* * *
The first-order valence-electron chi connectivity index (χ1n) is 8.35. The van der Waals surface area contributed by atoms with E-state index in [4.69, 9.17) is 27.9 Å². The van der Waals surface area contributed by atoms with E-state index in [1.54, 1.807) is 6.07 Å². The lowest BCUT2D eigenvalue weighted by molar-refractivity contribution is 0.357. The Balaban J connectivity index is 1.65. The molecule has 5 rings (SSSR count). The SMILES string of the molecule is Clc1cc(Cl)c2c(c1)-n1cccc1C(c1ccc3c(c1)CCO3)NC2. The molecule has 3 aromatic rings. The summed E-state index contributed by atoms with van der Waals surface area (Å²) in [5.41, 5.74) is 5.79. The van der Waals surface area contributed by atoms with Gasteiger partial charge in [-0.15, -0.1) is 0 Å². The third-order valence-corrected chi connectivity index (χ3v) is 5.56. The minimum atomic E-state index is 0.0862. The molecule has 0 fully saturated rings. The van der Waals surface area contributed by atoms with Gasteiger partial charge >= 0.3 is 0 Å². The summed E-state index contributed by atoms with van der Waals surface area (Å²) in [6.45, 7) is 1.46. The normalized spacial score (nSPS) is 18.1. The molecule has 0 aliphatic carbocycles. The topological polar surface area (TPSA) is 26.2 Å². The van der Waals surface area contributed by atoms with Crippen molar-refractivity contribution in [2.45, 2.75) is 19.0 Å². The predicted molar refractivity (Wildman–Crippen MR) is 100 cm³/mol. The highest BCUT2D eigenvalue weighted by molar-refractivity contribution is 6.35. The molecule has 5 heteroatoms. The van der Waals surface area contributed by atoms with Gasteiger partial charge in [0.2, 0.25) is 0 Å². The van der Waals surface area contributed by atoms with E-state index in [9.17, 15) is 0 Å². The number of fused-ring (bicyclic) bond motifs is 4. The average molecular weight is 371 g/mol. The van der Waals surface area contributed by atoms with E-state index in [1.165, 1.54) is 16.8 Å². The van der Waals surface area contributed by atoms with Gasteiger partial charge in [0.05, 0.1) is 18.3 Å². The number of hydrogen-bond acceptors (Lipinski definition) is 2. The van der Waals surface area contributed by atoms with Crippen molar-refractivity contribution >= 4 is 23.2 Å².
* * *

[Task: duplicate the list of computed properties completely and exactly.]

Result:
The first-order valence-electron chi connectivity index (χ1n) is 8.35. The van der Waals surface area contributed by atoms with E-state index in [4.69, 9.17) is 27.9 Å². The van der Waals surface area contributed by atoms with E-state index in [1.54, 1.807) is 6.07 Å². The lowest BCUT2D eigenvalue weighted by molar-refractivity contribution is 0.357. The Balaban J connectivity index is 1.65. The molecule has 5 rings (SSSR count). The SMILES string of the molecule is Clc1cc(Cl)c2c(c1)-n1cccc1C(c1ccc3c(c1)CCO3)NC2. The molecule has 3 aromatic rings. The summed E-state index contributed by atoms with van der Waals surface area (Å²) in [5.41, 5.74) is 5.79. The van der Waals surface area contributed by atoms with Gasteiger partial charge in [-0.15, -0.1) is 0 Å². The third-order valence-corrected chi connectivity index (χ3v) is 5.56. The minimum atomic E-state index is 0.0862. The molecule has 0 fully saturated rings. The van der Waals surface area contributed by atoms with Gasteiger partial charge >= 0.3 is 0 Å². The summed E-state index contributed by atoms with van der Waals surface area (Å²) in [6.45, 7) is 1.46. The normalized spacial score (nSPS) is 18.1. The molecule has 0 aliphatic carbocycles. The topological polar surface area (TPSA) is 26.2 Å². The van der Waals surface area contributed by atoms with Crippen molar-refractivity contribution in [2.45, 2.75) is 19.0 Å². The predicted molar refractivity (Wildman–Crippen MR) is 100 cm³/mol. The highest BCUT2D eigenvalue weighted by molar-refractivity contribution is 6.35. The molecule has 5 heteroatoms. The van der Waals surface area contributed by atoms with Gasteiger partial charge in [0.2, 0.25) is 0 Å². The van der Waals surface area contributed by atoms with E-state index in [9.17, 15) is 0 Å². The number of fused-ring (bicyclic) bond motifs is 4. The average molecular weight is 371 g/mol. The van der Waals surface area contributed by atoms with E-state index in [1.165, 1.54) is 16.8 Å². The van der Waals surface area contributed by atoms with Gasteiger partial charge in [0.05, 0.1) is 18.3 Å². The number of hydrogen-bond acceptors (Lipinski definition) is 2. The van der Waals surface area contributed by atoms with Crippen molar-refractivity contribution >= 4 is 23.2 Å².